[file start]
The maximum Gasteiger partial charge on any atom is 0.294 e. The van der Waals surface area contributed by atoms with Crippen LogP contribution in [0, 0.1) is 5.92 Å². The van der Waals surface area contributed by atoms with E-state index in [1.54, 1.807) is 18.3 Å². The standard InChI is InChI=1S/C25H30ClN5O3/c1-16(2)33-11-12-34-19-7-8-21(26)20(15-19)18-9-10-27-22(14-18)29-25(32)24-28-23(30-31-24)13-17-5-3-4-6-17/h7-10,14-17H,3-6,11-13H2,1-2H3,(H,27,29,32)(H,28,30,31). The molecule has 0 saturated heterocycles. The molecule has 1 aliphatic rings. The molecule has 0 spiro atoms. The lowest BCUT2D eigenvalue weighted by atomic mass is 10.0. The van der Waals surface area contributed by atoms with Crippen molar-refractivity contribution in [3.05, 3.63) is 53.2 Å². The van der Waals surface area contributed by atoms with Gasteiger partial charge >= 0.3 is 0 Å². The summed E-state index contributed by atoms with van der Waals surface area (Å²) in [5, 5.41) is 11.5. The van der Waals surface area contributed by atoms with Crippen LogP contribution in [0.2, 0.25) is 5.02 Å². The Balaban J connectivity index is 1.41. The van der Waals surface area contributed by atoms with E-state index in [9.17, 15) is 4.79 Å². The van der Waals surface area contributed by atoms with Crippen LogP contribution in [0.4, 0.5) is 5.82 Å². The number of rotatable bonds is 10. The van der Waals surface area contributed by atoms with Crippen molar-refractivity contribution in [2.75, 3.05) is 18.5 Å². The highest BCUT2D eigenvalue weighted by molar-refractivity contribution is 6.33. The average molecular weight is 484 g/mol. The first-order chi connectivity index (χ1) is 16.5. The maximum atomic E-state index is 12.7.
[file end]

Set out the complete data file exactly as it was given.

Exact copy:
The maximum Gasteiger partial charge on any atom is 0.294 e. The van der Waals surface area contributed by atoms with Crippen LogP contribution in [0, 0.1) is 5.92 Å². The van der Waals surface area contributed by atoms with E-state index in [1.54, 1.807) is 18.3 Å². The standard InChI is InChI=1S/C25H30ClN5O3/c1-16(2)33-11-12-34-19-7-8-21(26)20(15-19)18-9-10-27-22(14-18)29-25(32)24-28-23(30-31-24)13-17-5-3-4-6-17/h7-10,14-17H,3-6,11-13H2,1-2H3,(H,27,29,32)(H,28,30,31). The molecule has 0 saturated heterocycles. The molecule has 1 aliphatic rings. The molecule has 0 spiro atoms. The lowest BCUT2D eigenvalue weighted by atomic mass is 10.0. The van der Waals surface area contributed by atoms with Crippen molar-refractivity contribution in [3.05, 3.63) is 53.2 Å². The van der Waals surface area contributed by atoms with Gasteiger partial charge >= 0.3 is 0 Å². The summed E-state index contributed by atoms with van der Waals surface area (Å²) in [5, 5.41) is 11.5. The van der Waals surface area contributed by atoms with Crippen LogP contribution in [0.2, 0.25) is 5.02 Å². The Balaban J connectivity index is 1.41. The van der Waals surface area contributed by atoms with E-state index in [9.17, 15) is 4.79 Å². The van der Waals surface area contributed by atoms with Crippen LogP contribution in [0.4, 0.5) is 5.82 Å². The number of rotatable bonds is 10. The van der Waals surface area contributed by atoms with Crippen molar-refractivity contribution in [2.75, 3.05) is 18.5 Å². The highest BCUT2D eigenvalue weighted by molar-refractivity contribution is 6.33. The average molecular weight is 484 g/mol. The first-order chi connectivity index (χ1) is 16.5. The maximum atomic E-state index is 12.7.